Wall Street whistleblowers just got another reason to take their gripes directly to the Securities and Exchange Commission.
Employees who report corporate wrongdoing are offered financial incentives and protection from retaliation under the Dodd-Frank law, but the law left a lingering question of which whistleblowers are protected. In a series of recent rulings, U.S. judges have narrowed the definition of what merits a shield under the law — saying that to qualify, any flags must be raised to the SEC.
In the latest example, a federal judge in New Jersey ruled last week that an employee who took his complaints to the financial industry's self-regulator wasn't entitled to the protections though the body, the Financial Industry Regulatory Authority Inc., is overseen by the SEC. Craig Price, a former UBS financial adviser, had claimed he'd been fired after testifying, in a formal deposition conducted by Finra, that a colleague had evaded compliance safeguards and tapped a wealthy client's account to cover his own expenses.
Numerous federal laws prohibit companies from retaliating against workers who report violations involving employment, health and safety issues. Dodd-Frank was drafted after the financial crisis to encourage employees to disclose fraud and securities law misdeeds.
According to several court challenges, the wording in the 2010 law left unclear whether the shield would apply only to people taking concerns to the SEC or more broadly to employees who report apparent misdeeds internally, via corporate hotlines or other means. As that question wound its way to the Supreme Court, an amicus brief filed by Justice Department and SEC lawyers argued that employees shouldn't have to go directly to the commission to qualify to receive protection against retaliation.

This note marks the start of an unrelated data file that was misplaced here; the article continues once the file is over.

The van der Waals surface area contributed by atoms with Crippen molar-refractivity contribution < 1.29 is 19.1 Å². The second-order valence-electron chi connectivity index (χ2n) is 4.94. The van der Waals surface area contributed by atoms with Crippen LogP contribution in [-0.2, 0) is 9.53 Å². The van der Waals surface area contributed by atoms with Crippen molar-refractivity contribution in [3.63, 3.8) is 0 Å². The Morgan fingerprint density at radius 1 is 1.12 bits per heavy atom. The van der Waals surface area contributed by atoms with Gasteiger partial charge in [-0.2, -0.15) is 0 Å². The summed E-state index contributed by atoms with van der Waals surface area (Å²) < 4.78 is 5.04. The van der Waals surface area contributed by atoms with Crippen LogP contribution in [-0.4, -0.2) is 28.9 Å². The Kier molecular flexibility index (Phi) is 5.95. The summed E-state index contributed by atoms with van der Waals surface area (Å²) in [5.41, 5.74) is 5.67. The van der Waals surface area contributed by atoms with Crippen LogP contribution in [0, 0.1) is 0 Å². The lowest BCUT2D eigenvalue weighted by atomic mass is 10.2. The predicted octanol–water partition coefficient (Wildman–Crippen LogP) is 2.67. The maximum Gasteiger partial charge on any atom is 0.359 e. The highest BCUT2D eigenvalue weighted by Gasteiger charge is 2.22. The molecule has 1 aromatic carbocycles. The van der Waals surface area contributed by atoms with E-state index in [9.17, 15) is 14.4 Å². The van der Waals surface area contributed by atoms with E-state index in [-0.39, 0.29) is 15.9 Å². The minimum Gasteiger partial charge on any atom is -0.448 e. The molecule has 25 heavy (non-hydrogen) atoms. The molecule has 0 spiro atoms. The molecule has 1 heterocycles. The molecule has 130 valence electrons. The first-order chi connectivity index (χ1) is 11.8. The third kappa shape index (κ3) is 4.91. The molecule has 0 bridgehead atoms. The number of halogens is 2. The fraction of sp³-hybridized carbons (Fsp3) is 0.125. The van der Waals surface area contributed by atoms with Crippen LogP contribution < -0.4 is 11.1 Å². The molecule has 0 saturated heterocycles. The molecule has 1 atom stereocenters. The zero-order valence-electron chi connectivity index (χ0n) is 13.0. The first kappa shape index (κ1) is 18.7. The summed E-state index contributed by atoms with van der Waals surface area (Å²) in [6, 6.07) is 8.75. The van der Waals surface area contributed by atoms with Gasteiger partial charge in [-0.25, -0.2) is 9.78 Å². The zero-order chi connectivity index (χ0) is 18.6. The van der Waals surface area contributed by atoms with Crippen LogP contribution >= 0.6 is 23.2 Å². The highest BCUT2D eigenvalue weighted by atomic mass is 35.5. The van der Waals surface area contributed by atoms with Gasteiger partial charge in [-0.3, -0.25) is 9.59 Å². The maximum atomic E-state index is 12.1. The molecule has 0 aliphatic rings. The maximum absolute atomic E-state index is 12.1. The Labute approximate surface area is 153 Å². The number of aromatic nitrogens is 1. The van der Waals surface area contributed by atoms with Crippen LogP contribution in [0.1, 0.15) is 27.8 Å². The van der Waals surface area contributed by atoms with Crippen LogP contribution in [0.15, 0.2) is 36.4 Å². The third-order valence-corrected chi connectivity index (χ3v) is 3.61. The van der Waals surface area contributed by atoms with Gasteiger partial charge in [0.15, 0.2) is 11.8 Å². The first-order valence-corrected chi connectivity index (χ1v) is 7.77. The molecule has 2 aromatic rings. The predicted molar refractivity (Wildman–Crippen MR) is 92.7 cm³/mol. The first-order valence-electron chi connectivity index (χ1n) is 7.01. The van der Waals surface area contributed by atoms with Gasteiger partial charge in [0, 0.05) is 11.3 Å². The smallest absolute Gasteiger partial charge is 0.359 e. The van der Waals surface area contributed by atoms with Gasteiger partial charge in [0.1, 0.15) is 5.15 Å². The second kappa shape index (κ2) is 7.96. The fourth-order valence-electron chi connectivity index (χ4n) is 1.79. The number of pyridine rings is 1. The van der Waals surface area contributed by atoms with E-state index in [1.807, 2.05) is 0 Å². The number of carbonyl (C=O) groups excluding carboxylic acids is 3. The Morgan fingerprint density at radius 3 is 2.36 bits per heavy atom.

But the Supreme Court saw it otherwise. In February, it clarified that under Dodd-Frank, a whistleblower is someone who takes the complaint to the SEC. Employees reporting internally aren't covered by the anti-retaliation measures, the court said in the case, Digital Realty Trust Inc. v. Paul Somers.
The ruling left unanswered whether people who bring claims to Finra are protected. Mr. Price argued that because the SEC oversees Finra rulemaking, disciplinary proceedings and other matters, reports to the self-regulator should be protected under Dodd-Frank.
Dismissing the claim, Judge William Martini in New Jersey said Mr. Price's "testimony to Finra plainly does not meet the statutory requirement and he, therefore, is not a whistleblower under Dodd-Frank."
Mr. Price, who worked for UBS in Stuart, Fla., said he intends to pursue a similar claim against UBS under a state whistle-blower statue.
"In my years in the business, nobody has ever mentioned in training or compliance manuals, 'Go to an external place with problems,'" Mr. Price said in an interview. "It's always 'Go to a line manager or the compliance department."'
"We are pleased with the court's decision to dismiss Price's Dodd-Frank whistle-blower retaliation claim in this case," UBS spokesman Peter Stack said in a written statement. "We will continue to vigorously defend against the remaining claim as we believe that it too lacks merit."
Finra didn't respond to requests for comment.